If we had known what was actually going on in those years, and who was in charge, we would have been even more terrified than we were.
Schlosser tells the story of the Damascus accident with all the suspense of a techno-thriller -- intensified by the fact that this really happened. But he also uses it as the core of a history of American nuclear weapons and the policies that evolved to decide who would use them, and under what conditions.
That history is full of surprises. The first atomic bombs were almost artisanal, even though their parts had been designed with exquisite care. As the Cold War began in the mid-1940s, the whole world was terrified of them. But so many Los Alamos scientists decamped after the war that the U.S. effectively ran out of A-bombs. Not until a new generation was hastily recruited did the U.S. begin to produce more -- and even then it took some time to develop techniques of mass production.
Who can launch a bomb?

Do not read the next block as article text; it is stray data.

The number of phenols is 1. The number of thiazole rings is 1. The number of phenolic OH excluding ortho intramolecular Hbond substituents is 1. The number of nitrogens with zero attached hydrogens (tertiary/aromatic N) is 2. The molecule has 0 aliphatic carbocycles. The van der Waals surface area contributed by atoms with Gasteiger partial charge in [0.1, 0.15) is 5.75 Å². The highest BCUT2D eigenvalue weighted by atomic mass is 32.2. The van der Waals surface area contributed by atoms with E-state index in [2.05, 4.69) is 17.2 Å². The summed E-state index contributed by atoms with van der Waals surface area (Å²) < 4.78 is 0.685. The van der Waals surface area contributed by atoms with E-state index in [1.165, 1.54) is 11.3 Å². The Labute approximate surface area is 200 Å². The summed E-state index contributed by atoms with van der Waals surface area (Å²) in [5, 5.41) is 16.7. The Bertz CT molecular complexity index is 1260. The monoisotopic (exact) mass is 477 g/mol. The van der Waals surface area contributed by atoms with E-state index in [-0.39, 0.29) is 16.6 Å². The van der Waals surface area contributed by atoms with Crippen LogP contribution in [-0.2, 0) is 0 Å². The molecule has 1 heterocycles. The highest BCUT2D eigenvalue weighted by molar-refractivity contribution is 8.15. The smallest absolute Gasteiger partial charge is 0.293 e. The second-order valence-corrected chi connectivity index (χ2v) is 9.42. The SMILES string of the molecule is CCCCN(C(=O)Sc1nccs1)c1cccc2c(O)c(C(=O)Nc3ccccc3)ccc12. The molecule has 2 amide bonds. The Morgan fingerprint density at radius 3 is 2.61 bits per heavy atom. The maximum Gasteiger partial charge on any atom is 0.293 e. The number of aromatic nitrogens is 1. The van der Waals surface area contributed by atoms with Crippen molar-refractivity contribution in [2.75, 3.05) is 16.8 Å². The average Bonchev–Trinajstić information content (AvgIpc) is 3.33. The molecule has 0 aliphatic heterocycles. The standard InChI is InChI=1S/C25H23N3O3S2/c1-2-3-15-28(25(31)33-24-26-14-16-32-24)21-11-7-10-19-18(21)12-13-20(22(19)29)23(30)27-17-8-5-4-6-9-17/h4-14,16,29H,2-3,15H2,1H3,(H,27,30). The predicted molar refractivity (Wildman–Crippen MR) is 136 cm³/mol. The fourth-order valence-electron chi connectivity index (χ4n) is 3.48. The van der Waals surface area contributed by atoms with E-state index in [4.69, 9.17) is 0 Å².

Meanwhile, the issues of command and control were debated for years. In theory, only the president could order the use of nuclear weapons. But it was soon realized that the USSR could effectively decapitate the U.S. government with a handful of missiles. Would the president even be alive an hour after they launched, and if so, could he communicate with the military?
The U.S. Air Force made the case that local commanders under such conditions should be free to counterattack; otherwise, the Soviets might be tempted by the chance for a cheap and painless victory. (Ironically, the Soviets didn't share this doctrine; instead they made absolutely sure that none of their weapons could be launched without permission from the Kremlin.)